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  • Writer's pictureSimon Mack

Poetry Writing: A Guide

Updated: Feb 16

Poetry writing should be enjoyable, healing and free of the constraints of the rules made by all others. In this guide by writer Simon Mack the internationally published poet takes you on a journey through the process of writing poetry that captures the imagination.

Being creative in any form requires freedom of the imagination. I guess we all have commitments, requirement to eat, sleep, wash & 'pay them', and this perpetual requirement to meet the expectations of the day to day is a toxin that has left me unable to peer through the fog of day to day far too often.

Finding scope in your life to adjust your mind away from the routine is in my opinion vital for creation. Adjusting your angle might be a frightening thought, however the norm will produce.....more norm!

Give yourself a jolt and climb from the driver's seat of life to hide in the bushes at the side of the highway for a while and watch the traffic fly by.

To me the ability to alter perspective is pivotal when embarking on creation. The adoption of poetry as a means of expression can take multiple forms, and be it a written artwork, a means to vent or a commentary on a situation or emotion, to be empowered to deliver your truth to the page jumping from the fast moving carriage of your life is key.

Mental state is a huge piece of my creative jigsaw.

Alluding to the amendment of scenario above could seem like I am advocating a seismic alteration to life is required to write good poetry, but this is a misunderstanding.

The shifts I refer to are of the mental state. I have learnt over time to move my mind, alter my state, amend my perspective, and place the fog of blah blah blah into a box and tape if over for enough time to inhabit a mental realm of creative freedom.

That place where I can create for me is true solace, and within this realm freedom of expression comes and the words flow.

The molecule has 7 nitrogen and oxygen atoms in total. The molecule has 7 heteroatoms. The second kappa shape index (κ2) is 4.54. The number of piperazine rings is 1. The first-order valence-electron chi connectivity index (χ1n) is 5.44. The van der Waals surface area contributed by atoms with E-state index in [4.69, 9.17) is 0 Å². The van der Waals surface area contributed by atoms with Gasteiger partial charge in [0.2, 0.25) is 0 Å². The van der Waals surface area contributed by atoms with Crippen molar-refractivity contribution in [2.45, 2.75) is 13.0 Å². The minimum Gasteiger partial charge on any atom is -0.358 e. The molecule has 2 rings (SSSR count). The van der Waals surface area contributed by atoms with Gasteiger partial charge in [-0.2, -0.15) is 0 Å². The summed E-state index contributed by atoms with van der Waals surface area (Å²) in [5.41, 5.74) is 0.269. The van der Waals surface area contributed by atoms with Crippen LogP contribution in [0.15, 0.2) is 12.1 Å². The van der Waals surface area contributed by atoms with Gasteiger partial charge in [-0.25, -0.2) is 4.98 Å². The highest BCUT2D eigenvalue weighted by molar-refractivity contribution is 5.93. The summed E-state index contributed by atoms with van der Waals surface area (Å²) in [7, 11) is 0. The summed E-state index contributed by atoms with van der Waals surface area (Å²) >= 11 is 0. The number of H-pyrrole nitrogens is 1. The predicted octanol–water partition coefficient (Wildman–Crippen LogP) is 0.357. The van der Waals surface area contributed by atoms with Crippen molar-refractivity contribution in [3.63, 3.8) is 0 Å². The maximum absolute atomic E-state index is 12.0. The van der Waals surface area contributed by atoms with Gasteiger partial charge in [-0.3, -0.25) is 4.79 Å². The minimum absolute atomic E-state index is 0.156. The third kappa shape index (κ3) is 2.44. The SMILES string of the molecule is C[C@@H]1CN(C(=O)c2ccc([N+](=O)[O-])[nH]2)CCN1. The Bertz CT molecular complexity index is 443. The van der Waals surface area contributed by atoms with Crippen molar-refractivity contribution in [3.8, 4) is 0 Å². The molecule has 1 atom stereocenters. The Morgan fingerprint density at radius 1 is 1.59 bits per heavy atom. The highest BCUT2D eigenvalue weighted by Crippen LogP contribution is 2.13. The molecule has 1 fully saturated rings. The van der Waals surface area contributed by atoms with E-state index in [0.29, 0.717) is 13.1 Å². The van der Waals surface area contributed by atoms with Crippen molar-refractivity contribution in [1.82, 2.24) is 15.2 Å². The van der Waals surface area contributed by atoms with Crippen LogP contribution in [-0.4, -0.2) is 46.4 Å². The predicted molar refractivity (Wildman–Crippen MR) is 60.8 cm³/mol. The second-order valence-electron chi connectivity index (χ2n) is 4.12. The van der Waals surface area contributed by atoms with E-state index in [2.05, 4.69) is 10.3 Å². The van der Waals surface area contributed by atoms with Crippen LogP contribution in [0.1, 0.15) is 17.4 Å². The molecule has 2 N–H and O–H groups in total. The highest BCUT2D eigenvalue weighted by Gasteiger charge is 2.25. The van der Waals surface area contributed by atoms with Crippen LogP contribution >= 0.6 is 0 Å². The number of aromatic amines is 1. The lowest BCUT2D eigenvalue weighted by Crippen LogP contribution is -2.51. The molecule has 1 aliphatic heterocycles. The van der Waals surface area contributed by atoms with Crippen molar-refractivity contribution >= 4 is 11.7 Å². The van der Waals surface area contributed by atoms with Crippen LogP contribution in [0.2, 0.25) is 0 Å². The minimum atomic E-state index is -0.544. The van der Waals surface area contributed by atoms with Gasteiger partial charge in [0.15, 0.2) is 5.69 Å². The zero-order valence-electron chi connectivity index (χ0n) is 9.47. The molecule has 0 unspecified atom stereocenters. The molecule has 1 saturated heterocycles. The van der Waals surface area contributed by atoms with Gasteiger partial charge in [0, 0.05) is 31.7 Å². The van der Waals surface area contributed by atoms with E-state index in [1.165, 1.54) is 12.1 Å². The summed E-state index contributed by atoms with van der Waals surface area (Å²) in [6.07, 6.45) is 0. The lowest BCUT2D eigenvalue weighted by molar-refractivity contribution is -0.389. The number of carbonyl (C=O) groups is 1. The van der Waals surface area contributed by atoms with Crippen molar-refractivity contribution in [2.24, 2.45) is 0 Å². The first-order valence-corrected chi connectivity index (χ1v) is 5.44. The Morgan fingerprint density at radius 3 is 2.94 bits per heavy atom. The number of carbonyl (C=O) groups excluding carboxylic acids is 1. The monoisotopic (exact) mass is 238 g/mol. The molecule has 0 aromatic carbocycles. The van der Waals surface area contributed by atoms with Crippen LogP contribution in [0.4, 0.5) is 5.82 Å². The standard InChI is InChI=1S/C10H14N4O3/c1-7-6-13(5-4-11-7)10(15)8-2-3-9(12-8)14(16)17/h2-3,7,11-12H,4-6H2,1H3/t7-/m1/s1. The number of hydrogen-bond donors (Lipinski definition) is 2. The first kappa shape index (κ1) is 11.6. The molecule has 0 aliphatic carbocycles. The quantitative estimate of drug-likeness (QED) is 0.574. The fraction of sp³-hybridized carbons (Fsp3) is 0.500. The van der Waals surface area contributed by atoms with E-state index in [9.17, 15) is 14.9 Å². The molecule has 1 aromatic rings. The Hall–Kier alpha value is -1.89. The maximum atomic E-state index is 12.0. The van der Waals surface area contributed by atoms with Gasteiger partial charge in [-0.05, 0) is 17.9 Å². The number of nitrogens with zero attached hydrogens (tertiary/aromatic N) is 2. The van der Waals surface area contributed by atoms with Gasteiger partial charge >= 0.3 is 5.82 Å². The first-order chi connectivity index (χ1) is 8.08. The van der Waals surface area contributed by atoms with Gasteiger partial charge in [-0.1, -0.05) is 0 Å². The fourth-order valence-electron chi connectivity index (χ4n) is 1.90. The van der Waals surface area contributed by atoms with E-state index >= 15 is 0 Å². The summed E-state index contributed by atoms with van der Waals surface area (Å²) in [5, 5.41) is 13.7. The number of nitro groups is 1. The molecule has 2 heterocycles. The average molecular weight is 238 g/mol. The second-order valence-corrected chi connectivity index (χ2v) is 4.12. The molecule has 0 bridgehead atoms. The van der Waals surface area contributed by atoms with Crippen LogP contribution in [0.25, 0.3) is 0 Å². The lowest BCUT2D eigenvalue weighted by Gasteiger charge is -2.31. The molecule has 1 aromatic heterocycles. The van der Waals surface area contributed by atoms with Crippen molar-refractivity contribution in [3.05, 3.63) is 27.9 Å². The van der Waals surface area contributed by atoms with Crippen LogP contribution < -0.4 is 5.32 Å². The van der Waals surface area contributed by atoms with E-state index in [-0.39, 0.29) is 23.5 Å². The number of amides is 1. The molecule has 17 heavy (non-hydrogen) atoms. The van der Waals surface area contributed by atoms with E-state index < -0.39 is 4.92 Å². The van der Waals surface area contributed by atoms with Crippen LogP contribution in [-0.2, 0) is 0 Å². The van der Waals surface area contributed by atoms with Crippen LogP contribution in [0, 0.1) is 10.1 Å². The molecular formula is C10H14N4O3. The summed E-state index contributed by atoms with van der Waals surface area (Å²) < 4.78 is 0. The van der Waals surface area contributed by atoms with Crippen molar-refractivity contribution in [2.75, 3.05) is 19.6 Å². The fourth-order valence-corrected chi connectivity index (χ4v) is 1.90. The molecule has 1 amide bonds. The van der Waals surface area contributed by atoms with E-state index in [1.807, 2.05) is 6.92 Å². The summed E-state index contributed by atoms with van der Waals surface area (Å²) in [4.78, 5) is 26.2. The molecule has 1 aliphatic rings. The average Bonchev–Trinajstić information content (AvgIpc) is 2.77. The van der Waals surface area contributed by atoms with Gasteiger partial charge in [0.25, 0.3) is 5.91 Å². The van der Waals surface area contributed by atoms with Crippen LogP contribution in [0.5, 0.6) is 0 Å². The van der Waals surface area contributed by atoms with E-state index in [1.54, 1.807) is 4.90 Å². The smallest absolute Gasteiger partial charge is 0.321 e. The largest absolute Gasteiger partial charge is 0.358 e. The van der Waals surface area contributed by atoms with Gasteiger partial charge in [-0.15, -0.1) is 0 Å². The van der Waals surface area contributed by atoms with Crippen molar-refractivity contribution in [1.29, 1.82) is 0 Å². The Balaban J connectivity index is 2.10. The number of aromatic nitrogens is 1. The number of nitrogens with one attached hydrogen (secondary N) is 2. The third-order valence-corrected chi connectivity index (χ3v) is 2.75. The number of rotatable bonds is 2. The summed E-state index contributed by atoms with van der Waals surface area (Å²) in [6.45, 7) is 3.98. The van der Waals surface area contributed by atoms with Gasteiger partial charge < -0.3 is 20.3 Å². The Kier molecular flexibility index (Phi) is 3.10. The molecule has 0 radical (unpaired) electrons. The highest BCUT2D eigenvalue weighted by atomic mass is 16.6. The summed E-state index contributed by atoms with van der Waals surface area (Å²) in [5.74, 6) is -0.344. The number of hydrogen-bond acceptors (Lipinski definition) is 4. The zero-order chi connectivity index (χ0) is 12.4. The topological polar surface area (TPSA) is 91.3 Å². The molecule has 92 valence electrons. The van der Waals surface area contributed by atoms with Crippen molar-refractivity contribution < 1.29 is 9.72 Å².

Personally I never toxin my mind with others work. I am not a believer that there is a system to writing poetry, and in addition would fear by reading others prose I run a risk of intoxicating my own creation with styles, systems and notions that belong to others.

Find your style and don't be afraid to change it if it feels right. I have flirted with rhyming texts, random rants and structured pieces, and all have felt valid in delivering my intended message in equal portion.

'Intended message' is also a key phrase in my guide.

What is your intended message?

What are you goals for writing poetry?

What lead you to the notion to create in the written form?


In my opinion it doesn't matter.

If your motive for writing poetry is to be well known, famous or rich then I would give up now because this type of creation does not belong to a mechanical process pathway to stardom.

To write poetry well it needs to come from an emotion, a motive, an experience, a pain, an anguish or anything that evokes feeling.

Be it an observance or more personal motive expression flows from the initial motive and into words honest of that essence.

Who cares if anyone likes it, thinks it's 'good' or one days pays to read it?

What goes into words is your creation, or your own validity, for your healing, self understanding and of your desires, hopes & whims.